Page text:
In an age when alternative versions of seemingly everything, including songs and TV commercials, are readily available, has the ideal of the "definitive text" been destabilized beyond reclamation? Is there a real distinction to be made any longer between "scholarly interests" and the curiosity of a general readership? You can go on and on with such questions, and there'll always be another writer, another book, to which they can be applied.
Not quite finished
When my father, Gilbert Sorrentino, died of cancer in 2006, these questions came up in a glancing but personal way. He'd made it clear to my mother and me that he wanted his last novel, "The Abyss of Human Illusion" (Coffee House: 152 pp., $14.95 paper), to be published; that it was finished. But it was equally clear that the book was not as "finished" as it might have been had he been able to revise it until it went to press. What I had in hand was a typescript, filled with sometimes ambiguous corrections and notations, and a notebook consisting of things my father hadn't had the opportunity or energy to type or revise.
Terminal cancer, I'd learned, is a full-time job, and I was rudely surprised to discover that ordinary life continues to badger even the dying: tax audits to prepare for, a lengthy round of noisy and dirty repairs to the facade of my parents' building, mundane family dramas. Late one night, my parents were awakened by a loud crash: Their kitchen cabinets had pulled free of the wall, sending their contents to the floor in a heap of splintered wood, broken glass and china, dented cans and spilled food.
Within this blend of the bathetically everyday and profound Last Things, my father finished his final book, that valedictory to which we sometimes attach romantic expectations: We want it to be a summation of a life's work; a perfect synthesis of the artist's preoccupations. But it's rarely undertaken as such, so it's usually -- to paraphrase Samuel Beckett -- a book like any other, only the last.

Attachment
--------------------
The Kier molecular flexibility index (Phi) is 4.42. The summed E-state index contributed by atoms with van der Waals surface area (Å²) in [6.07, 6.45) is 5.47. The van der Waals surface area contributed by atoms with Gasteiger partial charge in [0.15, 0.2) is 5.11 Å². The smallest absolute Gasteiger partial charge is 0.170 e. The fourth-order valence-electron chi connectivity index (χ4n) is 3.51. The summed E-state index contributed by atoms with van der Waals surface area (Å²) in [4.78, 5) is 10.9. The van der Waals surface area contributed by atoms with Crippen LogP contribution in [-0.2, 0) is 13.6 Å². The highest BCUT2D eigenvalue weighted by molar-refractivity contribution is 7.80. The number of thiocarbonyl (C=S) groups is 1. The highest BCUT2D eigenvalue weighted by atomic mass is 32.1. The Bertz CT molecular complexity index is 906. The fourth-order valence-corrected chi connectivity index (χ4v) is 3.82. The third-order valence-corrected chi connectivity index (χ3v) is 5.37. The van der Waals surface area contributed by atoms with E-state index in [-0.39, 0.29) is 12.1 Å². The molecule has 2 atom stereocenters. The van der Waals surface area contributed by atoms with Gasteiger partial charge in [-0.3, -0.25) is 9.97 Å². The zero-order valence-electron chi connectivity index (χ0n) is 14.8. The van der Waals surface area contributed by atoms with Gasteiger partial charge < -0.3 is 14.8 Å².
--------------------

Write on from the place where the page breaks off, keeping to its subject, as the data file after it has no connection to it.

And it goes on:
"The Abyss of Human Illusion" is written in the manner of my father's later work: brief and episodic, scrutinizing working stiffs, bored GIs, the literary and artistic establishments, self-styled creative types and midcentury Brooklyn losers, while leveling the differences between them to expose the universal presence of the same human vanities, sins and frailties.
He'd been working in this vein for about a decade, could do it brilliantly (no one wrote more savage satire; no one could be more tender to the ghosts of a forgotten world or to people he felt had never had a chance), and this fertile period had already produced two late masterpieces, "Little Casino" (2002) and "Lunar Follies" (2005). Reading through the manuscript, I knew my father had entrusted me to answer the questions he'd posed in the margins, to complete the occasional gesture he'd begun, even if the follow-through was only sketchily outlined in the text.
I wasn't comfortable with it. To feel in the abstract that you could alter someone else's work is one thing, but to have the actual power to do it is something else. Writers walk around all the time kvetching about the various ways they think their work has been maimed, but it's hard to buy the argument that a living author is as utterly without leverage as a dead one.
The one time I'd "worked on" one of my father's books was when I was broke and he'd hired me to type the manuscript of his 1995 novel, "Red the Fiend." I was a young and unformed writer still wide open to influence and awestruck by the infallibility of authors I admired, foremost among them the one who'd raised me. Even if I'd taken it into my head to "fix" something in the book, my dad was 35 miles away in Palo Alto, able to make final alterations of his own.